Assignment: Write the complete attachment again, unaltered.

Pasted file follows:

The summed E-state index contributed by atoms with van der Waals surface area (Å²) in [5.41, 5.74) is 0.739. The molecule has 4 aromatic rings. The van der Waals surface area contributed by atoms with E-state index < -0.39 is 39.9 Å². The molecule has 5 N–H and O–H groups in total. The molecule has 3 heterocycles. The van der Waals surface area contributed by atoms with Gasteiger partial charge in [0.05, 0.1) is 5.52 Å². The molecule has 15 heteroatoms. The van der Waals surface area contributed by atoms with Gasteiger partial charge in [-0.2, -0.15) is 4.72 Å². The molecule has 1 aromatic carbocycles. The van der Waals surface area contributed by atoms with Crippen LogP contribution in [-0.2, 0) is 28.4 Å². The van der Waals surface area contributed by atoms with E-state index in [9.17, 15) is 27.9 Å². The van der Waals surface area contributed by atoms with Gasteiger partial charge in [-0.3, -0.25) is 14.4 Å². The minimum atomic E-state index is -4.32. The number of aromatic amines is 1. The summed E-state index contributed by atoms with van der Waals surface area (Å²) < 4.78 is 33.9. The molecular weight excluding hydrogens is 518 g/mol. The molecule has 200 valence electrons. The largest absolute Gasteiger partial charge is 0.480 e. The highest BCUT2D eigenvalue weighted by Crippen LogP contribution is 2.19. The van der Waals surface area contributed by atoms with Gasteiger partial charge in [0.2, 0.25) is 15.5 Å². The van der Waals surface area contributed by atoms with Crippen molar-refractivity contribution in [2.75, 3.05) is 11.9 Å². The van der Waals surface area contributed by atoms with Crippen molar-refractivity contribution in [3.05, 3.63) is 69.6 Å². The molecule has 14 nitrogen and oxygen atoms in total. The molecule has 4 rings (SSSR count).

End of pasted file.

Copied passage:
The summed E-state index contributed by atoms with van der Waals surface area (Å²) in [5.41, 5.74) is 0.739. The molecule has 4 aromatic rings. The van der Waals surface area contributed by atoms with E-state index < -0.39 is 39.9 Å². The molecule has 5 N–H and O–H groups in total. The molecule has 3 heterocycles. The van der Waals surface area contributed by atoms with Gasteiger partial charge in [0.05, 0.1) is 5.52 Å². The molecule has 15 heteroatoms. The van der Waals surface area contributed by atoms with Gasteiger partial charge in [-0.2, -0.15) is 4.72 Å². The molecule has 1 aromatic carbocycles. The van der Waals surface area contributed by atoms with Crippen LogP contribution in [-0.2, 0) is 28.4 Å². The van der Waals surface area contributed by atoms with E-state index in [9.17, 15) is 27.9 Å². The van der Waals surface area contributed by atoms with Gasteiger partial charge in [-0.3, -0.25) is 14.4 Å². The minimum atomic E-state index is -4.32. The number of aromatic amines is 1. The summed E-state index contributed by atoms with van der Waals surface area (Å²) < 4.78 is 33.9. The molecular weight excluding hydrogens is 518 g/mol. The molecule has 200 valence electrons. The largest absolute Gasteiger partial charge is 0.480 e. The highest BCUT2D eigenvalue weighted by Crippen LogP contribution is 2.19. The van der Waals surface area contributed by atoms with Gasteiger partial charge in [0.2, 0.25) is 15.5 Å². The van der Waals surface area contributed by atoms with Crippen molar-refractivity contribution in [2.75, 3.05) is 11.9 Å². The van der Waals surface area contributed by atoms with Crippen molar-refractivity contribution in [3.05, 3.63) is 69.6 Å². The molecule has 14 nitrogen and oxygen atoms in total. The molecule has 4 rings (SSSR count).